Shrink and Separate for the Greater Good


For every person you contact, you are indirectly contacting every other person they contact.

This is what I’m calling your ‘exposure circle.’ The more people you contact, the more your circle grows–exponentially.

The fundamental goal of social distancing is to
1) shrink each of our exposure circles and
2) minimize overlap of different exposure circles (and unless we only see people who only see us, every circle is different).

At this point we should assume community spread of SARS-CoV-2, the virus that causes COVID-19 illness. Travel to and from ‘hotbed’ areas is likely no longer the main source of new infections.

Each infected person is thought to infect, on average, 2 additional people (the basic reproduction number, or R0=2), so spread is exponential.

If you have a hard time picturing what this looks like, go to the last page of One Grain of Rice A Mathematical Folktake by Demi.  You can see the grid on Amazon by clicking the “Look Inside” icon.  Doubling one grain of rice every day yields over 536 million grains of rice on day 30, and over 1 billion total grains accumulated over all 30 days.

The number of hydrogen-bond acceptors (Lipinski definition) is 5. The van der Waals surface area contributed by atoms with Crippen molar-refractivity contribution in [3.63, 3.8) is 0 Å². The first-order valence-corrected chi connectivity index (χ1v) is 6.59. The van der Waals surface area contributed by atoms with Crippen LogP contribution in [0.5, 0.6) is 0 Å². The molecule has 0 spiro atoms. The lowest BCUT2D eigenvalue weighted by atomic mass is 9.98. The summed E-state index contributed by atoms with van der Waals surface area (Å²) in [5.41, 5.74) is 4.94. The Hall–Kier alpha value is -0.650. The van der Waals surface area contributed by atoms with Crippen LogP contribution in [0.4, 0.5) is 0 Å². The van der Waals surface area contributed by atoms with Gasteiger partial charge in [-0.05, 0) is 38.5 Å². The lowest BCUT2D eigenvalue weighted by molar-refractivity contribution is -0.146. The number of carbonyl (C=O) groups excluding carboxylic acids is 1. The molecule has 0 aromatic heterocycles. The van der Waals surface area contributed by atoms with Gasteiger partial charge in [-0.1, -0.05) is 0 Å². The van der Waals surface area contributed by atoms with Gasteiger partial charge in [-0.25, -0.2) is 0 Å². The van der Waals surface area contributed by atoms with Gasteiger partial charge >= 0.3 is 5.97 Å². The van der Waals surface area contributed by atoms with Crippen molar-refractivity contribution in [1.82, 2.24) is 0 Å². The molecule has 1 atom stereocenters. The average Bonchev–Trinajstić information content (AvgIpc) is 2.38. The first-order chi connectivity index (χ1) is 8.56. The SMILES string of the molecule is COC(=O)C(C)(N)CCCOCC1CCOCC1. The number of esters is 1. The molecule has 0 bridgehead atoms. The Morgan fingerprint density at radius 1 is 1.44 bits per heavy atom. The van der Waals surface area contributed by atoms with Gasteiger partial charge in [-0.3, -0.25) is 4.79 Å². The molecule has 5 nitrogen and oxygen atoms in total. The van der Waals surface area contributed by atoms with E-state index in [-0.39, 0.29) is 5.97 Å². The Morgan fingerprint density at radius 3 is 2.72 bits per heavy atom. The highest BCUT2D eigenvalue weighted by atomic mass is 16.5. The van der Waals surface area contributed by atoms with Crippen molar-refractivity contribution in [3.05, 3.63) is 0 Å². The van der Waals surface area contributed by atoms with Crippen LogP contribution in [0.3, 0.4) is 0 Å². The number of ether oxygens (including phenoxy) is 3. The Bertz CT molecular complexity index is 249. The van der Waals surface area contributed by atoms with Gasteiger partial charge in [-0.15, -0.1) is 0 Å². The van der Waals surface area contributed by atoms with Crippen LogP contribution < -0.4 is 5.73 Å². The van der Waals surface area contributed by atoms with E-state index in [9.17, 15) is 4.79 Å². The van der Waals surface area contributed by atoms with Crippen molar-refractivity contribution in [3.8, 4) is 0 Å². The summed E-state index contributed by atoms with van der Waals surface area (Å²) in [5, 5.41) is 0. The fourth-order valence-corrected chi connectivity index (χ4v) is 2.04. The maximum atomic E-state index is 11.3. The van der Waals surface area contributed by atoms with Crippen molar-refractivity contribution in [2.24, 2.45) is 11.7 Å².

Because we have not been able to test widely in the United States, we cannot know who is infected and who is not. So targeted isolation is not feasible.

It may very well be that young healthy people are infected and don’t show symptoms, so they spread to many others out in community without knowing.

This is why school closures should NOT be seen as vacation, license to go shopping, eating out, seeing movies, partying, etc.

THIS is why we need to keep our distance from one another–all of us.

I know it sucks. I know it’s incredibly disruptive and feels like overkill. If it works, nothing will be that bad and we will think, why did we do all of that?

And that is, of course, the goal.

If we succeed, we may never know how bad it could have been.

If we fail, we will see all too soon and it will be too late to regret.